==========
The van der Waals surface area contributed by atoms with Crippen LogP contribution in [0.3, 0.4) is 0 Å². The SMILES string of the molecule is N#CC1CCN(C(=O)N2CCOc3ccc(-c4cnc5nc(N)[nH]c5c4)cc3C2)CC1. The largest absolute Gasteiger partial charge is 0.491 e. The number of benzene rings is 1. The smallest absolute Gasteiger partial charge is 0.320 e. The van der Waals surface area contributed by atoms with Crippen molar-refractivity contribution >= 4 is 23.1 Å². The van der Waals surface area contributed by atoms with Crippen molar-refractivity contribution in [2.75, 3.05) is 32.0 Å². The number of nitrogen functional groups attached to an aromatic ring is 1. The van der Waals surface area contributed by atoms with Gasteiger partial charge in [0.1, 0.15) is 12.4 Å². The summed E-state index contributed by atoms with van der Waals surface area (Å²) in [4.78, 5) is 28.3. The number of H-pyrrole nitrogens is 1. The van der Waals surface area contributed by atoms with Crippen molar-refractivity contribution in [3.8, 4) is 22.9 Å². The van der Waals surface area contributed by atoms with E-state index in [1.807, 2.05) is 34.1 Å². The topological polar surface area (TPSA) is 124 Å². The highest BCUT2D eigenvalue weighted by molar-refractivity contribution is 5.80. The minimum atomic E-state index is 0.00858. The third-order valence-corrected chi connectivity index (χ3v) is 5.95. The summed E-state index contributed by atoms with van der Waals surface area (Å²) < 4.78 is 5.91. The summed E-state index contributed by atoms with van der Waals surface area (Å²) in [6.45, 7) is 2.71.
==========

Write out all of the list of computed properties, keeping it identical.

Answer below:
The van der Waals surface area contributed by atoms with Crippen LogP contribution in [0.3, 0.4) is 0 Å². The SMILES string of the molecule is N#CC1CCN(C(=O)N2CCOc3ccc(-c4cnc5nc(N)[nH]c5c4)cc3C2)CC1. The largest absolute Gasteiger partial charge is 0.491 e. The number of benzene rings is 1. The smallest absolute Gasteiger partial charge is 0.320 e. The van der Waals surface area contributed by atoms with Crippen molar-refractivity contribution >= 4 is 23.1 Å². The van der Waals surface area contributed by atoms with Crippen molar-refractivity contribution in [2.75, 3.05) is 32.0 Å². The number of nitrogen functional groups attached to an aromatic ring is 1. The van der Waals surface area contributed by atoms with Gasteiger partial charge in [0.1, 0.15) is 12.4 Å². The summed E-state index contributed by atoms with van der Waals surface area (Å²) in [4.78, 5) is 28.3. The number of H-pyrrole nitrogens is 1. The van der Waals surface area contributed by atoms with Crippen molar-refractivity contribution in [3.8, 4) is 22.9 Å². The van der Waals surface area contributed by atoms with E-state index in [1.807, 2.05) is 34.1 Å². The topological polar surface area (TPSA) is 124 Å². The highest BCUT2D eigenvalue weighted by molar-refractivity contribution is 5.80. The minimum atomic E-state index is 0.00858. The third-order valence-corrected chi connectivity index (χ3v) is 5.95. The summed E-state index contributed by atoms with van der Waals surface area (Å²) < 4.78 is 5.91. The summed E-state index contributed by atoms with van der Waals surface area (Å²) in [6.45, 7) is 2.71.